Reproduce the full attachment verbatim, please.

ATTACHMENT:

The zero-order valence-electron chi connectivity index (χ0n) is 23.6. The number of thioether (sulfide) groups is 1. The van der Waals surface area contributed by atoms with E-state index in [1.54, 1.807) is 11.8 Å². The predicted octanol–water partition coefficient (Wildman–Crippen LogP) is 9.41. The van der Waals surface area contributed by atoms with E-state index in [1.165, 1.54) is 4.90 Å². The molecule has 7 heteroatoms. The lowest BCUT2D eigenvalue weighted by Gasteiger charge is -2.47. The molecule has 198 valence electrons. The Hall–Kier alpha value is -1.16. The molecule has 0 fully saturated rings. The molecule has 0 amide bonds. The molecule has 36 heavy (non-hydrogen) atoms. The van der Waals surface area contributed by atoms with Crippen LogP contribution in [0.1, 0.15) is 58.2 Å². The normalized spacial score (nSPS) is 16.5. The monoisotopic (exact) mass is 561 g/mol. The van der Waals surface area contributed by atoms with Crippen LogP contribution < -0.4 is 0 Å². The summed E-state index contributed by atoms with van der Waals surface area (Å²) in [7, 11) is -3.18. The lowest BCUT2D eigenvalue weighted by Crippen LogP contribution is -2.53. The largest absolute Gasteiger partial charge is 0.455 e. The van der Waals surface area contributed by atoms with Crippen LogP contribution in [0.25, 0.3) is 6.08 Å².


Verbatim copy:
The zero-order valence-electron chi connectivity index (χ0n) is 23.6. The number of thioether (sulfide) groups is 1. The van der Waals surface area contributed by atoms with E-state index in [1.54, 1.807) is 11.8 Å². The predicted octanol–water partition coefficient (Wildman–Crippen LogP) is 9.41. The van der Waals surface area contributed by atoms with E-state index in [1.165, 1.54) is 4.90 Å². The molecule has 7 heteroatoms. The lowest BCUT2D eigenvalue weighted by Gasteiger charge is -2.47. The molecule has 198 valence electrons. The Hall–Kier alpha value is -1.16. The molecule has 0 fully saturated rings. The molecule has 0 amide bonds. The molecule has 36 heavy (non-hydrogen) atoms. The van der Waals surface area contributed by atoms with Crippen LogP contribution in [0.1, 0.15) is 58.2 Å². The normalized spacial score (nSPS) is 16.5. The monoisotopic (exact) mass is 561 g/mol. The van der Waals surface area contributed by atoms with Crippen LogP contribution < -0.4 is 0 Å². The summed E-state index contributed by atoms with van der Waals surface area (Å²) in [7, 11) is -3.18. The lowest BCUT2D eigenvalue weighted by Crippen LogP contribution is -2.53. The largest absolute Gasteiger partial charge is 0.455 e. The van der Waals surface area contributed by atoms with Crippen LogP contribution in [0.25, 0.3) is 6.08 Å².